Open Access Highly Accessed Research article

Targeting physical activity promotion in general practice: Characteristics of inactive patients and willingness to change

Gonzalo Grandes16*, Alvaro Sánchez1, Jesús Torcal2, Ricardo Ortega Sánchez-Pinilla3, Kepa Lizarraga4, Javier Serra4 and The PEPAF Group5

Author Affiliations

1 Primary Care Research Unit of Bizkaia, Basque Health Service, Bilbao, Spain

2 Basauri-Ariz Health Centre, Basque Health Service, Basauri, Spain

3 Santa Bárbara Health Centre, Castilla La Mancha Health Service, Toledo, Spain

4 Sports Medicine Service of the Bizkaia's Provincial Administration, Bilbao, Spain

5 Preventive Services and Health Promotion Research Network -redIAPP-, Spain

6 Unidad de Investigación de Atención Primaria de Bizkaia, Osakidetza, Luis Power 18, 4a planta. 48014 – Bilbao, Spain

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BMC Public Health 2008, 8:172  doi:10.1186/1471-2458-8-172

Published: 22 May 2008



Counselling in routine general practice to promote physical activity (PA) is advocated, but inadequate evidence is available to support this intervention, and its sustainable implementation over time is difficult.


To describe the characteristics of physically inactive adults visiting GPs and the factors associated with their willingness to change PA.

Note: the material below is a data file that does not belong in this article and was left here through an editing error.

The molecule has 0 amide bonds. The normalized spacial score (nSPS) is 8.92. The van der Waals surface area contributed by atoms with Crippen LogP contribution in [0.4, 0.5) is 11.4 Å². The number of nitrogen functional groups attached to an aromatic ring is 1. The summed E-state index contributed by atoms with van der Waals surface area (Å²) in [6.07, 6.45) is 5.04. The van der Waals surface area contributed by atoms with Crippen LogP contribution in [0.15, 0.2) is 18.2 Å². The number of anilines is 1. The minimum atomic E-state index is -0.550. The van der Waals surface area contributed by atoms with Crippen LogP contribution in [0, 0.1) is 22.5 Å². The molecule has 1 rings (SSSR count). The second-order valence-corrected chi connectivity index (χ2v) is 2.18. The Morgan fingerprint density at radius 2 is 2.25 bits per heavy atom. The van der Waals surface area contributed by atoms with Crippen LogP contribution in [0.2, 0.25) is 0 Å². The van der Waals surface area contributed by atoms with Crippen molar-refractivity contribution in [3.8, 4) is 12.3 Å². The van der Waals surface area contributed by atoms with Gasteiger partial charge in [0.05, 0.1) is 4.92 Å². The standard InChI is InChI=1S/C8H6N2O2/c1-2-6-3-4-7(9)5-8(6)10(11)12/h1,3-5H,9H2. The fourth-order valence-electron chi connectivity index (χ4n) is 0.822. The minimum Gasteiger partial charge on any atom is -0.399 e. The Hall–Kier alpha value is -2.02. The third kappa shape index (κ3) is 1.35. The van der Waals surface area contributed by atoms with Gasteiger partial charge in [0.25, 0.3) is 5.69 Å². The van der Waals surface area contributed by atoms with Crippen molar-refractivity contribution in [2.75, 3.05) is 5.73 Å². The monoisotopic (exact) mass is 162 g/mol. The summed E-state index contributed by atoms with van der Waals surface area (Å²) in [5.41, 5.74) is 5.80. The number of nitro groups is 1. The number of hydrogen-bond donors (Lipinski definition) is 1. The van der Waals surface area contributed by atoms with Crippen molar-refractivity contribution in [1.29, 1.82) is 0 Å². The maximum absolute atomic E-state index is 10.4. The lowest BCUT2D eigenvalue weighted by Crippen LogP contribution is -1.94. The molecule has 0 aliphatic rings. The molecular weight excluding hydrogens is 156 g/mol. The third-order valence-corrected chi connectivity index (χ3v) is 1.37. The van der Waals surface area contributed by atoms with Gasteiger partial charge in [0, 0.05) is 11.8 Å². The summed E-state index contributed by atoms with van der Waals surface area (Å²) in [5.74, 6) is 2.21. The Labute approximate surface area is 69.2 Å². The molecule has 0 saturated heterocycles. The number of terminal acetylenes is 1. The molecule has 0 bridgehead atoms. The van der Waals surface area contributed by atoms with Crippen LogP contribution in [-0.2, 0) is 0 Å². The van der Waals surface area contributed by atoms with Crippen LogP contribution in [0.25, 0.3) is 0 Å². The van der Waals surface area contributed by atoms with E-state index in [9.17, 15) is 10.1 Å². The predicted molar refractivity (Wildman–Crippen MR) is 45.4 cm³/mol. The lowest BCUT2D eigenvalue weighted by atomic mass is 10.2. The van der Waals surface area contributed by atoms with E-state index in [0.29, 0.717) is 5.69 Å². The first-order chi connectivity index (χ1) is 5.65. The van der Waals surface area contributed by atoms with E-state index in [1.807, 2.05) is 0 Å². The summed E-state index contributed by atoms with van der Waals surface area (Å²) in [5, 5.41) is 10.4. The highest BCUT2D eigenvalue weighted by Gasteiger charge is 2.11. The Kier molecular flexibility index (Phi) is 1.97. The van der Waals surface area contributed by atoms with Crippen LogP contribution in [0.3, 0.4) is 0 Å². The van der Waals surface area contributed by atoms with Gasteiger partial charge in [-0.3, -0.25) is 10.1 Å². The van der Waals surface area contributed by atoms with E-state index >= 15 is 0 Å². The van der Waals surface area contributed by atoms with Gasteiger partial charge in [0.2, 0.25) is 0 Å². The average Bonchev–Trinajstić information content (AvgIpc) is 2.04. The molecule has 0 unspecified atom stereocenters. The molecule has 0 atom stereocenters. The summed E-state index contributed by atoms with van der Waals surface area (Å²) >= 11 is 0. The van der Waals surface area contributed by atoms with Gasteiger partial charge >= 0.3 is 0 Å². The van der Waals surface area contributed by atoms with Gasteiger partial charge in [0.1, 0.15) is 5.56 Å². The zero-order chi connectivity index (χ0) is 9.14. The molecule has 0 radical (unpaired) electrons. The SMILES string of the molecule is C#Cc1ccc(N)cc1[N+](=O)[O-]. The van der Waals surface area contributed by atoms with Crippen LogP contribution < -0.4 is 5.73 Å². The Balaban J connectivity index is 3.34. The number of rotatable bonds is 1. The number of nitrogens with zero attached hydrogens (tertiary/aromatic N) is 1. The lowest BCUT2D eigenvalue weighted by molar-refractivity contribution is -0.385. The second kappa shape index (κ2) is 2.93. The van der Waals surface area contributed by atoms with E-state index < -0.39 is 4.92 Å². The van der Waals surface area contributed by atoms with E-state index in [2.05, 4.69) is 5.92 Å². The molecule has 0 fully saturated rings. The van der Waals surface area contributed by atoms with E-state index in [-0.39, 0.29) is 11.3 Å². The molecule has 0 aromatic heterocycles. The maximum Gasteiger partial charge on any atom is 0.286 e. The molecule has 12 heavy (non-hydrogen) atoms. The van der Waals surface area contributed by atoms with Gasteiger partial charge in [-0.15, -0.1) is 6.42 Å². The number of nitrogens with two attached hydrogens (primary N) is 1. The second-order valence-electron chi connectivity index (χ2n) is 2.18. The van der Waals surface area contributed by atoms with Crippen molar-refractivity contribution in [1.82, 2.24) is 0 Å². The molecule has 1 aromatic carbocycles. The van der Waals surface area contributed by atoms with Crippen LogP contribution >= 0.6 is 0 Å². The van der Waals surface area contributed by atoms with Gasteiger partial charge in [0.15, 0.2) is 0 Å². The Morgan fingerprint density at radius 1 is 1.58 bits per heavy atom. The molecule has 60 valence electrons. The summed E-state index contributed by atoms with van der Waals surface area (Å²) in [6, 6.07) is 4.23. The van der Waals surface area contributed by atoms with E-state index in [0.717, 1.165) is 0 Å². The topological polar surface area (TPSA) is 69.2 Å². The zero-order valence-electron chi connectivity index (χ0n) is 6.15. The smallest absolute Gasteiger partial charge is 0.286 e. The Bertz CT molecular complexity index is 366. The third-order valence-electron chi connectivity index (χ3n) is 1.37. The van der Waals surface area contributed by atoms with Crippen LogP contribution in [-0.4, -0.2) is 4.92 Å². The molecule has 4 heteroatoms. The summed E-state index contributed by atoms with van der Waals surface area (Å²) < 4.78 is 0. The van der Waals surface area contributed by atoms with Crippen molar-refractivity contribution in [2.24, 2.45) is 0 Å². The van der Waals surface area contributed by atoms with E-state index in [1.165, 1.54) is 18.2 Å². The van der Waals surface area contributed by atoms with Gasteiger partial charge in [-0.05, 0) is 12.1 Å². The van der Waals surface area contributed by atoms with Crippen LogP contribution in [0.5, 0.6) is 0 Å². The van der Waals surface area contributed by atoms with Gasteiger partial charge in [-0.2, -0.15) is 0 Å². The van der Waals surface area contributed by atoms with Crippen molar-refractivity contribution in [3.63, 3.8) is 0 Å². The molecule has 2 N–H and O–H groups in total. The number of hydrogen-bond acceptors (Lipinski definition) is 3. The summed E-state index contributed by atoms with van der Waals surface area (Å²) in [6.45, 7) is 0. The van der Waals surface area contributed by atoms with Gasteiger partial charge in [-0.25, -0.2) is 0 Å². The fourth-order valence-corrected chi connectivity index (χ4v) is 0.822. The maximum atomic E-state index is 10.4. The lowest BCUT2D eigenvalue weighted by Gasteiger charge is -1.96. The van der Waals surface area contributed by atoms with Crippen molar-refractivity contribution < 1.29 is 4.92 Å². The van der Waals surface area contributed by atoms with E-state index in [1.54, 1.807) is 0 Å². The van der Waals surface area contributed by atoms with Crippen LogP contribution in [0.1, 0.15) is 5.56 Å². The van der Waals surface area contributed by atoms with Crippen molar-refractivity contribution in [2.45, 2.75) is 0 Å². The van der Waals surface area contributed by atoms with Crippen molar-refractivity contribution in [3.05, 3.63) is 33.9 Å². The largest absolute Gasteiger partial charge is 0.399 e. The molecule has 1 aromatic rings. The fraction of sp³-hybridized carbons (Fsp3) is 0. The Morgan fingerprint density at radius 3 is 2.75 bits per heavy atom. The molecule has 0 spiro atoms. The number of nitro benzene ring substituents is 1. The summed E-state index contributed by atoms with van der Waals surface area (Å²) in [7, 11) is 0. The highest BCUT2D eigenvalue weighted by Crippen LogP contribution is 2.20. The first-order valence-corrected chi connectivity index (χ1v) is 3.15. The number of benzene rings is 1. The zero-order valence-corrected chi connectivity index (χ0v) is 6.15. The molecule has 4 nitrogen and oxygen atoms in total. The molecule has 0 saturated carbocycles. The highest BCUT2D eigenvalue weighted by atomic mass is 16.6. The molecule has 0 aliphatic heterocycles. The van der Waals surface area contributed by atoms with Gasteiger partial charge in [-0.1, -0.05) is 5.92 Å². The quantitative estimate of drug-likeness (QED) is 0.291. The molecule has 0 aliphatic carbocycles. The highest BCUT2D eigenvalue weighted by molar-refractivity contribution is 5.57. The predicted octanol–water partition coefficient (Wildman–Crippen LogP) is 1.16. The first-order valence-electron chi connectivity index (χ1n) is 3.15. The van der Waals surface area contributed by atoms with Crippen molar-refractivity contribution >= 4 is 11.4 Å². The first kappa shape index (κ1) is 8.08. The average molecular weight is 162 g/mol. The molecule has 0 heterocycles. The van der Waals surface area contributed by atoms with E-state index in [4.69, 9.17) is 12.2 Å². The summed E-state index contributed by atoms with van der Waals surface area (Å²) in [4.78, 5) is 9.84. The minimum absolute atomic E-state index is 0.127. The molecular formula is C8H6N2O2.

A cross-sectional analysis of 4317 Spanish people aged 20–80 years, selected by systematic sampling among those attending 56 public primary health care practices identified as inactive by their GPs in 2003. PA (7-day PAR), PA stage of change, health-related quality of life (SF-36), cardiovascular risk factors, and social and demographic characteristics were measured. Multivariate mixed effects ordinal logistic models were adjusted to identify factors associated with motivational readiness to change.


At least 70% (95% CI: 67.6% to 72.8%) of patients assessed by GPs did not achieve minimal PA recommendations. In addition, 85% (95% CI: 83% to 86.3%) had at least an additional cardiovascular risk factor. Only 30% (95% CI: 25.8% to 33.5%) were prepared for or attempting a change. A younger age; retirement or work at home; higher education and social class levels; obesity; and hypertension were associated with a higher motivational readiness to change (p < 0.05).


The overburden that would result from counselling such a high proportion of inactive primary care patients justifies a targeted strategy for PA promotion in family practice. Selection of a target population based on readiness to change, the combination of risk factors and socio-demographic characteristics of patients is suggested in order to prioritise promotion efforts.